T-Mobile, the world’s seventh largest mobile phone service provider, is making an aggressive push to build market share in the United States in part by rapidly expanding its base of stores.

T-Mobile USA currently ranks fourth among U.S. wireless carriers with approximately 34 million customers as of June 2009 and annual revenue of about $17 billion.

Overall, the firm is planning on opening about 400 locations in a variety of formats in the next 24 months, earning it a ranking as one of the 15-fastest growing retailers, according to data compiled by RBC Capital Markets and Retail Lease Trac.

The expansion is taking place along several tracks. The firm operates more than 2,000 company-owned stores. But it also has several programs that allow it to work with local entrepreneurs. It has a program called “T-Mobile Premium Retailer” (TPR) in which owners do not have to pay franchise or royalty fees and are even eligible to get financing from the firm. Owners of these stores earn commissions on new customer contracts, residual fees, bonuses and incentives and profits on sales of accessories. Since launching that strategy in October 2008 T-Mobile has opened more than 400 of these locations.

T-Mobile also has a subset of that program called TPR Latino that looks to expand its base in neighborhoods with high concentrations of Spanish speakers. TPR Latino stores boast “Estamos Juntos” logos—a translation of the company’s “Stick Together” slogan. All signage in the stores is printed in English and Spanish and its staff is entirely bilingual. The company rolled out the TPR Latino concept in Southern California and has a goal of bringing it to major metropolitan areas with large Latino populations such as New York, Los Angeles, Houston, Dallas and Miami.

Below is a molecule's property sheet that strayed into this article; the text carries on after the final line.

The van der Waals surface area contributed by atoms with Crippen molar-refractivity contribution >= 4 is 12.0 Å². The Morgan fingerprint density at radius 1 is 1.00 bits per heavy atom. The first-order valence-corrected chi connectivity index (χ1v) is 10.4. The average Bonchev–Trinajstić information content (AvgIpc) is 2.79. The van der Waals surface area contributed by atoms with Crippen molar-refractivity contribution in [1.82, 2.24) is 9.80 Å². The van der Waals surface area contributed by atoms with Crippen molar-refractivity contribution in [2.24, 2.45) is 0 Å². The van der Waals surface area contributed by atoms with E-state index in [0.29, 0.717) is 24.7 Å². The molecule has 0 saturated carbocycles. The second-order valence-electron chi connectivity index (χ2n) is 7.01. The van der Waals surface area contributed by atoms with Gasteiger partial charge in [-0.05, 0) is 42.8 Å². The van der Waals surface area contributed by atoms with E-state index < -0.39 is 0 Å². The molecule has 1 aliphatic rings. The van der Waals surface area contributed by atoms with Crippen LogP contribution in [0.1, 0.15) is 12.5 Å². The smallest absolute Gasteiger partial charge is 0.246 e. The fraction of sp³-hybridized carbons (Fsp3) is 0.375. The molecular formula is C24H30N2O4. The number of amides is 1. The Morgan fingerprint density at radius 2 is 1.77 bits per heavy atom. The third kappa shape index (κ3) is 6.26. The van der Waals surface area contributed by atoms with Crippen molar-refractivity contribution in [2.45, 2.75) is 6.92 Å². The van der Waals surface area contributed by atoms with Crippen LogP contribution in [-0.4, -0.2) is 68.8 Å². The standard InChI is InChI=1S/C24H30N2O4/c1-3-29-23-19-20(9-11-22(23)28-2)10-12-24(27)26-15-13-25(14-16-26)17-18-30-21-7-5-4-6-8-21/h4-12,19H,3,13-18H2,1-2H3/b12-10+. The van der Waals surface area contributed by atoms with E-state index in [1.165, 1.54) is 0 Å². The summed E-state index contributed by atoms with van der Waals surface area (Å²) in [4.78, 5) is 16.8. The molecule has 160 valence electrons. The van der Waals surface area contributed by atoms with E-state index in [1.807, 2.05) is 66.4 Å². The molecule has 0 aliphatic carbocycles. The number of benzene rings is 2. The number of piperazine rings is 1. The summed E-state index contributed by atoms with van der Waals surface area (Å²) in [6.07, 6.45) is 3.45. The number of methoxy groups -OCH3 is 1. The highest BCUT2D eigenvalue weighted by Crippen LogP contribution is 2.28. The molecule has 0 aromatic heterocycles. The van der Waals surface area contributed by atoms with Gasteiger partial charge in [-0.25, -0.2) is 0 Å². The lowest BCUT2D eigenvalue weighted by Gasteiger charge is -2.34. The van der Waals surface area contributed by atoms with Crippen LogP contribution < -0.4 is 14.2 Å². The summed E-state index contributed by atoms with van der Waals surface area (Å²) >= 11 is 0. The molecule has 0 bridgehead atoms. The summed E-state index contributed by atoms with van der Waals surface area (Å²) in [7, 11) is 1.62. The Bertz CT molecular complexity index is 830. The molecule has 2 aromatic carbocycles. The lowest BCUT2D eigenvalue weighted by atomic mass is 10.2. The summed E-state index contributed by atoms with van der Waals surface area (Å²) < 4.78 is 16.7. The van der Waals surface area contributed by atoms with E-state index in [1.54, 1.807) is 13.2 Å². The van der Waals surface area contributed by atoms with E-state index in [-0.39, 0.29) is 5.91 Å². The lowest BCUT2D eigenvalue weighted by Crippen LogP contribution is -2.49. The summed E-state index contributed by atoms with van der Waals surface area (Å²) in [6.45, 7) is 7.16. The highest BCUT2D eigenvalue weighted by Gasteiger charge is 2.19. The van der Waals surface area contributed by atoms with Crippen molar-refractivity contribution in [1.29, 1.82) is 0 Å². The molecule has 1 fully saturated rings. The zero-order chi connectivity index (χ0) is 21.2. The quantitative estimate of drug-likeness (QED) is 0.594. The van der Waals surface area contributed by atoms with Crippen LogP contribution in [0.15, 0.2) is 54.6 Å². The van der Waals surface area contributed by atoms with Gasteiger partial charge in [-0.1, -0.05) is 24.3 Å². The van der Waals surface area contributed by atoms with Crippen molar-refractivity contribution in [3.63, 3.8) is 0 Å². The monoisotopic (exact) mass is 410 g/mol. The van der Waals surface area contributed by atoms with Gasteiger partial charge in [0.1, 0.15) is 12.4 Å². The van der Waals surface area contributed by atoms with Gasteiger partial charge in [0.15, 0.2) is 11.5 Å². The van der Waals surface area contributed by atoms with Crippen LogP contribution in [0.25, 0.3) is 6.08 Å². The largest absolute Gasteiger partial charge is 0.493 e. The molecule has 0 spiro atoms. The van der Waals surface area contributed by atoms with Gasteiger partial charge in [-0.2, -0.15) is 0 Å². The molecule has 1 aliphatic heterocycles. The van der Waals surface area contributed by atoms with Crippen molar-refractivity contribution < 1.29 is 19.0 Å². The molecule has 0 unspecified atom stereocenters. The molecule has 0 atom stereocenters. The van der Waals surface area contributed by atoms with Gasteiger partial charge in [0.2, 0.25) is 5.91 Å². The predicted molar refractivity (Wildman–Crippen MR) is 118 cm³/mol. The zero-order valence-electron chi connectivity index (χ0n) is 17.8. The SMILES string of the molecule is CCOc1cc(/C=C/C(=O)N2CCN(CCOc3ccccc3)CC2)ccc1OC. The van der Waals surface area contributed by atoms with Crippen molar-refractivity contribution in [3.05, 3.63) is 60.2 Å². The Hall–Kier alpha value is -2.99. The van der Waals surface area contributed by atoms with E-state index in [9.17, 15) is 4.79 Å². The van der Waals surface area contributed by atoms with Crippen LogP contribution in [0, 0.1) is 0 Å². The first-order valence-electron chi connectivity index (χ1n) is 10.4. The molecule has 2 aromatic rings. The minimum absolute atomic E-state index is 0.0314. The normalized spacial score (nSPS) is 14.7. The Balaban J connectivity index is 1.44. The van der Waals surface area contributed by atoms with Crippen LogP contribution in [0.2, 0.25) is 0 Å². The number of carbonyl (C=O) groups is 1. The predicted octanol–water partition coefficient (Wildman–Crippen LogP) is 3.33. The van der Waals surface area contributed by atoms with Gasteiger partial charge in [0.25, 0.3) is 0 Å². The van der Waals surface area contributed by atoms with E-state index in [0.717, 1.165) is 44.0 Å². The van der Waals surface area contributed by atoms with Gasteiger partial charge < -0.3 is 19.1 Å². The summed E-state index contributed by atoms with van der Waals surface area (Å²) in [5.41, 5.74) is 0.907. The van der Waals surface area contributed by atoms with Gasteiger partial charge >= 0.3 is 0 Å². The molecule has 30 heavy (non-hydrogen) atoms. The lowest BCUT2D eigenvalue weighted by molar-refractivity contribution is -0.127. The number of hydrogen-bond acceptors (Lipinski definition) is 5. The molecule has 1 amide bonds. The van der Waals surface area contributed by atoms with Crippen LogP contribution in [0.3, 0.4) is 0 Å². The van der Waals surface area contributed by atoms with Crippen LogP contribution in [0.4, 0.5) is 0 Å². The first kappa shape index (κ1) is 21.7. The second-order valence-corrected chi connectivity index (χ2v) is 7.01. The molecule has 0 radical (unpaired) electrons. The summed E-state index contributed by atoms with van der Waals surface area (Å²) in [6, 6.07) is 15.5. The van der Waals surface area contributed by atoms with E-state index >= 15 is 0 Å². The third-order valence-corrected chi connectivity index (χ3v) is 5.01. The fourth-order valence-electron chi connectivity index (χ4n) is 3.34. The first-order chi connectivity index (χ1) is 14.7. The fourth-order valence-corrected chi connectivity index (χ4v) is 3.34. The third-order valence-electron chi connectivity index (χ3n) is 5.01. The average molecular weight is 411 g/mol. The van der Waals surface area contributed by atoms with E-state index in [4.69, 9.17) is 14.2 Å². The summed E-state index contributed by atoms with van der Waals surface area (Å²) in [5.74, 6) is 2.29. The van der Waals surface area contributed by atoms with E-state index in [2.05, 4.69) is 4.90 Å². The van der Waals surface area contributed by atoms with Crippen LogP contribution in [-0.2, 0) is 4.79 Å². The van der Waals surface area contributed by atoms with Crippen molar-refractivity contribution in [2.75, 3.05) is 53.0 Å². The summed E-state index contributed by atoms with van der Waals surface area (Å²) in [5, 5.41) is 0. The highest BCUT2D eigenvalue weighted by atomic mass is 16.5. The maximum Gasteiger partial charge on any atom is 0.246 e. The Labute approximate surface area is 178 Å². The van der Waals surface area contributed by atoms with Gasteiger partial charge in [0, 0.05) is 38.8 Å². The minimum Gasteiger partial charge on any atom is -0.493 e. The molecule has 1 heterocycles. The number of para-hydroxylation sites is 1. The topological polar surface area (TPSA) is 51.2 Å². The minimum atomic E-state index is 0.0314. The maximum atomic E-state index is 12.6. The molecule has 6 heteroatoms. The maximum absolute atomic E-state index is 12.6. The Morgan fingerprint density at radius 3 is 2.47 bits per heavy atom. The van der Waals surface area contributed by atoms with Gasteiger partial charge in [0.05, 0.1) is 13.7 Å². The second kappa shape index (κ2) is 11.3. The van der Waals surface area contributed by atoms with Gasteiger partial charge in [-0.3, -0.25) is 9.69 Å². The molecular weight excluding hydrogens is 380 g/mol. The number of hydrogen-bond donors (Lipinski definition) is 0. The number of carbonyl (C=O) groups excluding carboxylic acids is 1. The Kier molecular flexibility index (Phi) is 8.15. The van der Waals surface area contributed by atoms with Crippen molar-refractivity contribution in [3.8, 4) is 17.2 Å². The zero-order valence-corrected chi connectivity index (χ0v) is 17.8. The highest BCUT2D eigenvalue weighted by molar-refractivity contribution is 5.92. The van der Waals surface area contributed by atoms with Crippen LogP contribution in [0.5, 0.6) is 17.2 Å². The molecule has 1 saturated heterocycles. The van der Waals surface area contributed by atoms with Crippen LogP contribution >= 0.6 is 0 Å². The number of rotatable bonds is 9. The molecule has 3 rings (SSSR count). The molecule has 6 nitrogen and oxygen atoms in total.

Lastly, T-Mobile also has a T-Mobile Limited program that enables entrepreneurs to operate their own scaled-down T-Mobile branded locations. Owners of these stores remain part of T-Mobile’s system without paying initial or ongoing fees.

The firm’s site selection strategies vary by store type. Its corporate stores range from 1,800 square feet to 2,500 square feet and the firm works with Jones Lang LaSalle Retail on a national expansion strategy. It seeks endcap and outparcel locations and sites that have traffic counts of between 25,000 and 50,000 cars per day.

Partner stores, meanwhile, run a bit smaller—from 1,500 square feet to 2,000 square feet. And the firm often works with local brokers to find the right locations for these concepts.

As part of its expansion strategy, T-Mobile recently launched a Web site T-Mobile Real Estate as a way of prospecting for potential locations.

“We’ve gone from finding sites opportunistically to having a strategy where we strive to understand our customers and find the right locations and formats to fit the market,” says Debra Coates, national director of real estate with T-Mobile. For the corporate stores, “we want good quality, brand beacon real estate.”

The firm has developed an internal site selection scorecard that brokers can review to help determine which type of T-Mobile store would best fit a location. “We look at demographics and other metrics to find the sweet spot we’re looking for,” Coates says.